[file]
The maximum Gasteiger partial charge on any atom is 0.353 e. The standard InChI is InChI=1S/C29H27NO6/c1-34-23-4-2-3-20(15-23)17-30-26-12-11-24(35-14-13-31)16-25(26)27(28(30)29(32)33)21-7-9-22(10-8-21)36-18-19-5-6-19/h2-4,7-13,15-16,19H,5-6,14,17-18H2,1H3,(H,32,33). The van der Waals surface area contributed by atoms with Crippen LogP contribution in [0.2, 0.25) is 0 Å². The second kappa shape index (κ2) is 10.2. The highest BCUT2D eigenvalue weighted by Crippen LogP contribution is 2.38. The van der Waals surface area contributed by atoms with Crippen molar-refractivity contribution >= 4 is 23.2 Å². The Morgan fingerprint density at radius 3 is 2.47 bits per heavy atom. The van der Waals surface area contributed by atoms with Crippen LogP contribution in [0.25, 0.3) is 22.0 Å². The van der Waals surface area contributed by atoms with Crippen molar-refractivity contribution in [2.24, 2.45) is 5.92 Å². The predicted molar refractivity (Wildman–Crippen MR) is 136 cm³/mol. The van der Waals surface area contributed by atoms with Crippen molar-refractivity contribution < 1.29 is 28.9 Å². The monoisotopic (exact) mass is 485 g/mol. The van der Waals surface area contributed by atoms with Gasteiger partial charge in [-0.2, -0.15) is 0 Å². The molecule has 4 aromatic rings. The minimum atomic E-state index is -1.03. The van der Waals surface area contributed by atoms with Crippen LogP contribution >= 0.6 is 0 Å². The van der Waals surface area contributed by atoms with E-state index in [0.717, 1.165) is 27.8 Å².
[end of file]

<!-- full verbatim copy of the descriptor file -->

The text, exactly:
The maximum Gasteiger partial charge on any atom is 0.353 e. The standard InChI is InChI=1S/C29H27NO6/c1-34-23-4-2-3-20(15-23)17-30-26-12-11-24(35-14-13-31)16-25(26)27(28(30)29(32)33)21-7-9-22(10-8-21)36-18-19-5-6-19/h2-4,7-13,15-16,19H,5-6,14,17-18H2,1H3,(H,32,33). The van der Waals surface area contributed by atoms with Crippen LogP contribution in [0.2, 0.25) is 0 Å². The second kappa shape index (κ2) is 10.2. The highest BCUT2D eigenvalue weighted by Crippen LogP contribution is 2.38. The van der Waals surface area contributed by atoms with Crippen molar-refractivity contribution >= 4 is 23.2 Å². The Morgan fingerprint density at radius 3 is 2.47 bits per heavy atom. The van der Waals surface area contributed by atoms with Crippen LogP contribution in [0.25, 0.3) is 22.0 Å². The van der Waals surface area contributed by atoms with Crippen molar-refractivity contribution in [2.24, 2.45) is 5.92 Å². The predicted molar refractivity (Wildman–Crippen MR) is 136 cm³/mol. The van der Waals surface area contributed by atoms with Crippen molar-refractivity contribution < 1.29 is 28.9 Å². The monoisotopic (exact) mass is 485 g/mol. The van der Waals surface area contributed by atoms with Gasteiger partial charge in [-0.2, -0.15) is 0 Å². The molecule has 4 aromatic rings. The minimum atomic E-state index is -1.03. The van der Waals surface area contributed by atoms with Crippen LogP contribution >= 0.6 is 0 Å². The van der Waals surface area contributed by atoms with E-state index in [0.717, 1.165) is 27.8 Å².